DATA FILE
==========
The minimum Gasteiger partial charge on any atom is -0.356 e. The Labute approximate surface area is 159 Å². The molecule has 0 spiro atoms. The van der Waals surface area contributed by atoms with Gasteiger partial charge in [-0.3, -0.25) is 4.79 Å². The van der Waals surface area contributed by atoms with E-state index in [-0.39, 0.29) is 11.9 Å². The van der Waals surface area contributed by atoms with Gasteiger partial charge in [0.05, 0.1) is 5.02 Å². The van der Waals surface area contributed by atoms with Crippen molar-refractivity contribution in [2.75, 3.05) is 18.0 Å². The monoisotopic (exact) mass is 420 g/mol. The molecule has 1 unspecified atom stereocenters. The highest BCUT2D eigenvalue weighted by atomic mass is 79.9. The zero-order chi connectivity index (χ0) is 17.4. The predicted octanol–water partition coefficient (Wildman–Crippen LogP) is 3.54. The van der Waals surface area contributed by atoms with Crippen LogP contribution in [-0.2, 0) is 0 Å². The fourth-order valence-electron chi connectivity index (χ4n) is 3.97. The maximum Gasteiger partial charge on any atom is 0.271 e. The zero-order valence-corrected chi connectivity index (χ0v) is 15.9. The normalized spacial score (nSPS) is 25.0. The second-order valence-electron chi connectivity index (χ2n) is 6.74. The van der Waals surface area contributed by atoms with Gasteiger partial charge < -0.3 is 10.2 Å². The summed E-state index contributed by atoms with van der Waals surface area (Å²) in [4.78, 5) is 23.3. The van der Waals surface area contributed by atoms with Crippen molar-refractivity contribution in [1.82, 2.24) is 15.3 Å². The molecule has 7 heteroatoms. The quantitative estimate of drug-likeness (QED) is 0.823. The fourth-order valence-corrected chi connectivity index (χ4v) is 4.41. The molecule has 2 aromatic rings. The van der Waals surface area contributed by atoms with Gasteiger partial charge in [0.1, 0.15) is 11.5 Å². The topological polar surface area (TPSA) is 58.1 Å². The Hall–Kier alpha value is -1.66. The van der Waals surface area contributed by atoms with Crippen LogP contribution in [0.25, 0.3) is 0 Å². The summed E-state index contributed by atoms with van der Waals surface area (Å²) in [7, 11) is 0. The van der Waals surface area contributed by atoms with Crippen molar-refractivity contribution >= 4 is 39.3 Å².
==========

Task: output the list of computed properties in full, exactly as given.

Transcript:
The minimum Gasteiger partial charge on any atom is -0.356 e. The Labute approximate surface area is 159 Å². The molecule has 0 spiro atoms. The van der Waals surface area contributed by atoms with Gasteiger partial charge in [-0.3, -0.25) is 4.79 Å². The van der Waals surface area contributed by atoms with E-state index in [-0.39, 0.29) is 11.9 Å². The van der Waals surface area contributed by atoms with Gasteiger partial charge in [0.05, 0.1) is 5.02 Å². The van der Waals surface area contributed by atoms with Crippen molar-refractivity contribution in [2.75, 3.05) is 18.0 Å². The monoisotopic (exact) mass is 420 g/mol. The molecule has 1 unspecified atom stereocenters. The highest BCUT2D eigenvalue weighted by atomic mass is 79.9. The zero-order chi connectivity index (χ0) is 17.4. The predicted octanol–water partition coefficient (Wildman–Crippen LogP) is 3.54. The van der Waals surface area contributed by atoms with Crippen LogP contribution in [-0.2, 0) is 0 Å². The fourth-order valence-electron chi connectivity index (χ4n) is 3.97. The maximum Gasteiger partial charge on any atom is 0.271 e. The zero-order valence-corrected chi connectivity index (χ0v) is 15.9. The normalized spacial score (nSPS) is 25.0. The second-order valence-electron chi connectivity index (χ2n) is 6.74. The van der Waals surface area contributed by atoms with Gasteiger partial charge < -0.3 is 10.2 Å². The summed E-state index contributed by atoms with van der Waals surface area (Å²) in [4.78, 5) is 23.3. The van der Waals surface area contributed by atoms with Crippen molar-refractivity contribution in [1.82, 2.24) is 15.3 Å². The molecule has 7 heteroatoms. The quantitative estimate of drug-likeness (QED) is 0.823. The fourth-order valence-corrected chi connectivity index (χ4v) is 4.41. The molecule has 2 aromatic rings. The van der Waals surface area contributed by atoms with Gasteiger partial charge in [0.1, 0.15) is 11.5 Å². The topological polar surface area (TPSA) is 58.1 Å². The Hall–Kier alpha value is -1.66. The van der Waals surface area contributed by atoms with Crippen LogP contribution in [0.25, 0.3) is 0 Å². The summed E-state index contributed by atoms with van der Waals surface area (Å²) in [7, 11) is 0. The van der Waals surface area contributed by atoms with Crippen molar-refractivity contribution >= 4 is 39.3 Å².